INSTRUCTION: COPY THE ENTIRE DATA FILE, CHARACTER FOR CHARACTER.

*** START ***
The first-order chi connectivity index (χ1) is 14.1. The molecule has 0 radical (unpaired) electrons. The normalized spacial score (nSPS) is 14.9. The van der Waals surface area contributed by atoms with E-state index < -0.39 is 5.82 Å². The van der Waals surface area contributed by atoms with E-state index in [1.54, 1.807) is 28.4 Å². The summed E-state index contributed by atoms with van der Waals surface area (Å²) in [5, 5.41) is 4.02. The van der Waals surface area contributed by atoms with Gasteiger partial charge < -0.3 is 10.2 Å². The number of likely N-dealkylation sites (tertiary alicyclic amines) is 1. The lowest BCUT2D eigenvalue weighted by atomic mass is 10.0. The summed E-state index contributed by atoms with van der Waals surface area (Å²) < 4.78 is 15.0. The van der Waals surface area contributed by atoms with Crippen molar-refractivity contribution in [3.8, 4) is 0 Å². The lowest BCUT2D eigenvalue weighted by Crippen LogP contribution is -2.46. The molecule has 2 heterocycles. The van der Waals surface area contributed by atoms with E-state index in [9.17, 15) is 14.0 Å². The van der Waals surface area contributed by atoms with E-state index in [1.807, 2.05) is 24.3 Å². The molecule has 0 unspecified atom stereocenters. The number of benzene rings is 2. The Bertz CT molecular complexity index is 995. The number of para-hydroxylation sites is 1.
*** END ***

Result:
The first-order chi connectivity index (χ1) is 14.1. The molecule has 0 radical (unpaired) electrons. The normalized spacial score (nSPS) is 14.9. The van der Waals surface area contributed by atoms with E-state index < -0.39 is 5.82 Å². The van der Waals surface area contributed by atoms with E-state index in [1.54, 1.807) is 28.4 Å². The summed E-state index contributed by atoms with van der Waals surface area (Å²) in [5, 5.41) is 4.02. The van der Waals surface area contributed by atoms with Gasteiger partial charge < -0.3 is 10.2 Å². The number of likely N-dealkylation sites (tertiary alicyclic amines) is 1. The lowest BCUT2D eigenvalue weighted by atomic mass is 10.0. The summed E-state index contributed by atoms with van der Waals surface area (Å²) < 4.78 is 15.0. The van der Waals surface area contributed by atoms with Crippen molar-refractivity contribution in [3.8, 4) is 0 Å². The lowest BCUT2D eigenvalue weighted by Crippen LogP contribution is -2.46. The molecule has 2 heterocycles. The van der Waals surface area contributed by atoms with E-state index in [9.17, 15) is 14.0 Å². The van der Waals surface area contributed by atoms with E-state index in [1.807, 2.05) is 24.3 Å². The molecule has 0 unspecified atom stereocenters. The number of benzene rings is 2. The Bertz CT molecular complexity index is 995. The number of para-hydroxylation sites is 1.